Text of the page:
Graphic Content: Planet of the Apes: Visionaries (Reviewed)

Lee takes a look at the new graphic novel that uses the original Planet of the Apes story. 

I wish King Kong hadn't been made so I could make it.”, said film producer Arthur P. Jacobs during a trip to Paris in 1963. 

The former publicist for MGM and Warner Brothers had recently started his own production company called APJAC Productions. Jacobs was in Paris searching for properties he could adapt to film. During his trip literary agent Alain Bernheim introduced Jacobs to a new novel titled La Plan├Ęte des singes by author Pierre Boulle. Translated in English as Monkey Planet or Planet of the Apes, the story of an advanced society of intelligent apes at war with humans intrigued Jacobs. The producer immediately purchased the rights to the film.


Rod Serling, Arthur P. Jacobs, and Charlton Heston. 

Jacobs would spend the next three years searching for a filmmaker. After British author Xan Fielding translated the novel into English Jacobs hired Twilight Zone creator Rod Serling to write the screenplay. Serling’s script was heavily influenced by the Cold War, and like many of his classic penned episodes of the Twilight Zone, he incorporated a twist ending that revealed mankind's demise at the hands of nuclear war.

Production costs for the film were estimated at over $10 million dollars. It was a risky venture no studio wanted to get behind. Jacobs hired a handful of artists to create test sketches to help illustrate the film. With the help of associate producer Mort Abrahams, the two were able to secure Charlton Heston to star, and hired Franklin J Schaffner to direct after Heston’s recommendation. After recording a few screen tests of Heston in character, 20th Century Fox expressed interest in the film.


A still from the graphic novel. Credit: Boom! Studios

Fox was concerned with the production cost of Serling’s script, which placed the apes in an urban setting, living harmoniously in a vast metropolis similar to New York. The elaborate set, special effects, and makeup needed to adapt such a story would have accounted for over half the budget. Screenwriter Michael Wilson was brought aboard to rewrite Serling’s screenplay. Wilson changed the setting to a more primitive environment to help reduce production costs. With a more rustic setting, the right location would alleviate the need to build a large expansive set. Wilson also rewrote much of the dialogue to reflect the primitive set changes. The less advanced ape society helped cut the budget nearly in half. 

Wilson kept Serling’s Cold War theme and famous ending, although slight changes were needed to help establish a conclusive film. Planet of the Apes was filmed in the deserts of Arizona, and became a commercial and critical success. Visionaries (a collaboration between Boom! Studios and 20th Century Fox) gives fans a look at Serling’s original unaltered script. The premise of a group of astronauts making an emergency landing on an ape ruled planet remains the same, but protagonist Thomas is shocked to discover the apes living in a thriving city. Like many similar themed stories Serling penned for the Twilight Zone, man and ape totally flip flop lives. Humans are the primitive animal, and are often trained as pets and kept in zoos. As originally written the dialogue is intelligent, with the society of apes communicating in articulate debates. As in the film, humans are mute. The character Thomas is also given more of an ambassador role. He works to educate apes and humans alike, and the two parties’ debates have a striking similarity to the interactions between many of today’s political leaders. These debates set up the Cold War inspired conflicts that transpire.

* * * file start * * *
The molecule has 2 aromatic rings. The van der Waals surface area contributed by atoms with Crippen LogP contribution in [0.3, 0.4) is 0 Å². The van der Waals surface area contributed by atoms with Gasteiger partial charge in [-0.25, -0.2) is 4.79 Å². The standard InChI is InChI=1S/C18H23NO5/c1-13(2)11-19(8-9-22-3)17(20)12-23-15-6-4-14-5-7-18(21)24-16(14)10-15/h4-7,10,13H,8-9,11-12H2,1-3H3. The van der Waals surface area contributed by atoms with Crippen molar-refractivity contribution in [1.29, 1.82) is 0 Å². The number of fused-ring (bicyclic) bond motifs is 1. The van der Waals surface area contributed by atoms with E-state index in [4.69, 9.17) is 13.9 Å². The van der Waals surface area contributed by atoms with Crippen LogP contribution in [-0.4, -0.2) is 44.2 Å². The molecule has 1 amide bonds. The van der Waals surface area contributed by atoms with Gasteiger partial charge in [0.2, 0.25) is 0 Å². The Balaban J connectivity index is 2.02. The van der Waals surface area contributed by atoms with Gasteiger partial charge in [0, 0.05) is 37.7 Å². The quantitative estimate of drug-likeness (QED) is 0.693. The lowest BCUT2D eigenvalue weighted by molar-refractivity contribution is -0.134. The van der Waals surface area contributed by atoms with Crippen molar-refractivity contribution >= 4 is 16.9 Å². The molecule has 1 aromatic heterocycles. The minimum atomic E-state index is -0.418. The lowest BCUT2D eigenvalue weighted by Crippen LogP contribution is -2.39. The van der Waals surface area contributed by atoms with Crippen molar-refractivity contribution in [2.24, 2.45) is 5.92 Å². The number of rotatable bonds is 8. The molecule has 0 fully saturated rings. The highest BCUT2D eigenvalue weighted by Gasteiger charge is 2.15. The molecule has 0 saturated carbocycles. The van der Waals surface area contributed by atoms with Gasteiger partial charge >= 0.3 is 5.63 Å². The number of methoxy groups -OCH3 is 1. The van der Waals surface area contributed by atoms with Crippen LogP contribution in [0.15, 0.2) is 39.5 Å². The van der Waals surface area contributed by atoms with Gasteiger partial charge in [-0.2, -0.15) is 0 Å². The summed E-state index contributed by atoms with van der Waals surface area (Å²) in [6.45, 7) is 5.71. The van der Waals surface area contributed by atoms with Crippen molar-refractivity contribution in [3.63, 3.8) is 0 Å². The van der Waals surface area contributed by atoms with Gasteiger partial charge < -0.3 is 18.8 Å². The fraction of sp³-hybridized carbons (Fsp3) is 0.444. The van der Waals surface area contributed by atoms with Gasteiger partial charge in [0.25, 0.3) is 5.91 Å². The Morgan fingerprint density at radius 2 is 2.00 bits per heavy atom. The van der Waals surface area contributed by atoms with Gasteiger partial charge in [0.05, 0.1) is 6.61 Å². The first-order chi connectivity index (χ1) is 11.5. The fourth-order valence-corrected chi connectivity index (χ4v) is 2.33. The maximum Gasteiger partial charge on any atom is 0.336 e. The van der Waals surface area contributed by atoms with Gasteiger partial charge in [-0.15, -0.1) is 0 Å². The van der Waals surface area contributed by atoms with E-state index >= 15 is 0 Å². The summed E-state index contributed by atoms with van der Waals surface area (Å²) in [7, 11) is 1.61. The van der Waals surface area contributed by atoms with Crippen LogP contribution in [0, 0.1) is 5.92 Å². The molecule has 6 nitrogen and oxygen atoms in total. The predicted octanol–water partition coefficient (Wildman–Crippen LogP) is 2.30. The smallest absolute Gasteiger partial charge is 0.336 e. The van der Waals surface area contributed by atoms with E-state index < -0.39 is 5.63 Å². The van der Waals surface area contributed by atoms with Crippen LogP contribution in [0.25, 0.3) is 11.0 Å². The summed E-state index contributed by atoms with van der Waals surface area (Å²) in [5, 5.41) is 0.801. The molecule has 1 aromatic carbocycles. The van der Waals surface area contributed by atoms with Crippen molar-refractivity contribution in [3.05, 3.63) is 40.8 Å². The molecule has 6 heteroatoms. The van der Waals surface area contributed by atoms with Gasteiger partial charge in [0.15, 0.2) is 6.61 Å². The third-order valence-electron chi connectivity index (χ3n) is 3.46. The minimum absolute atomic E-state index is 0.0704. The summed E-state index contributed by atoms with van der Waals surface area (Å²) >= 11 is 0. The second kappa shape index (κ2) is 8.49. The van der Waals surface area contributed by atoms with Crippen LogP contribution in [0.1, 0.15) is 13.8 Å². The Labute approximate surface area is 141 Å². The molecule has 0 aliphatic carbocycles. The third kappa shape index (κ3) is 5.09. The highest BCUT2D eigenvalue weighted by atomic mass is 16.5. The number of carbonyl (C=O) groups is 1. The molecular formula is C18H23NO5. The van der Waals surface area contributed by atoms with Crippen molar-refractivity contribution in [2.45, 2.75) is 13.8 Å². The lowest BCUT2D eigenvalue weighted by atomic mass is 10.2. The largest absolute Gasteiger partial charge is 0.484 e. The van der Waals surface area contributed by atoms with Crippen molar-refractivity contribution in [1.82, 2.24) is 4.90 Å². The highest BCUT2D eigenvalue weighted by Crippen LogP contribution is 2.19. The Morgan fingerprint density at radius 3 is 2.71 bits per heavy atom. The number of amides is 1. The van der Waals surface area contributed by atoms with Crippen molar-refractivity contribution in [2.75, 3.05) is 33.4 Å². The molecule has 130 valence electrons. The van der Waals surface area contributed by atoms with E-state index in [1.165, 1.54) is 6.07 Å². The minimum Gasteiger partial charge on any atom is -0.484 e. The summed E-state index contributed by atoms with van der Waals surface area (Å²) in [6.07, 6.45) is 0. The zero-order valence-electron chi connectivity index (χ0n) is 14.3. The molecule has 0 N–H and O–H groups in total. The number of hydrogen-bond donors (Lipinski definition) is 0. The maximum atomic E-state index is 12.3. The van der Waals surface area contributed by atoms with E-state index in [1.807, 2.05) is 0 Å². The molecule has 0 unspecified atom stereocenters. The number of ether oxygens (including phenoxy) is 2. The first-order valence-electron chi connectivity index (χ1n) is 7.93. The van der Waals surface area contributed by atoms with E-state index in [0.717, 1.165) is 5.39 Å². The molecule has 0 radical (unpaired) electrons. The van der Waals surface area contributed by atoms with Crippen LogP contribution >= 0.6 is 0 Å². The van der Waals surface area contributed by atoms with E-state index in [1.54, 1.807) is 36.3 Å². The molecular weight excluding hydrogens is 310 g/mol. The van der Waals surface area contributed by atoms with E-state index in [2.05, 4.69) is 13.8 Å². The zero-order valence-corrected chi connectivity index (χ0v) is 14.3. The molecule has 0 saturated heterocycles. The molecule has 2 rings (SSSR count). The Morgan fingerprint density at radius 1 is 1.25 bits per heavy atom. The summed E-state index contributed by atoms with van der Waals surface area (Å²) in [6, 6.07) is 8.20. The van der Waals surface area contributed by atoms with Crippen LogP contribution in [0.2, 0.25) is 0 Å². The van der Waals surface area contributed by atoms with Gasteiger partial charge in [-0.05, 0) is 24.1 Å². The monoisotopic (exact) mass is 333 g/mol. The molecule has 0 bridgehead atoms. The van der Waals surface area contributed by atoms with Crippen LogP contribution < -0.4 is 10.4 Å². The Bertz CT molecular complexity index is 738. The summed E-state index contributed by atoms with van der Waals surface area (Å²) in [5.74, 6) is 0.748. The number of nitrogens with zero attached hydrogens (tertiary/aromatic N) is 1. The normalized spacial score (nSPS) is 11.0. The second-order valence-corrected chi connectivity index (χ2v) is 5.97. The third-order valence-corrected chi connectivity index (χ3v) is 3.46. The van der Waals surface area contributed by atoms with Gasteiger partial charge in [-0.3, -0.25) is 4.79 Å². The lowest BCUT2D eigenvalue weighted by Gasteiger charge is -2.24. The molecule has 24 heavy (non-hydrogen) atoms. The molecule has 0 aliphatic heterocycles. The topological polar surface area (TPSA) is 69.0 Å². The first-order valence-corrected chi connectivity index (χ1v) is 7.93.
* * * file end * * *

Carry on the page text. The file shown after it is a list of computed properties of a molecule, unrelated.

Stand up comedian and writer Dana Gould (The Simpsons) adapted Serling’s screenplay. As a lifelong Twilight Zone and Planet of the Apes fan, Gould leapt at the opportunity to work on Visionaries, his first comic based project. The original make up tests and concept art for Serling’s script were used to help establish Visionaries’ art direction. Retro Sci-fi fan and artist Chad Lewis (Avengers: Originals) does an impressive job modernizing the society of apes while maintaining the classic look of the original film. Lastly, veteran comic book artist Paolo Rivera creates a poster worthy illustration with his retro themed cover. Visionaries was released to coincide with the 50th anniversary of the franchise.


Overall, Visionaries is a fascinating look at a story that is still prevalent today. While it ends with similarities to the original film, the events that unfold differ from those on screen, and make for a more grim finale. Like many of the Twilight Zone’s most controversial episodes, Serling’s screenplay serves as haunting reminder of the cruel capabilities of man. It echo’s the closing statement from one of his most thought provoking episodes, The Monsters Are Due On Maple Street. “There are weapons that are simply thoughts, attitudes, prejudices, to be found only in the minds of men. For the record, prejudices can kill and suspicions can destroy… The pity of it is, these things cannot be confined to the Twilight Zone.”

Lee L. Lind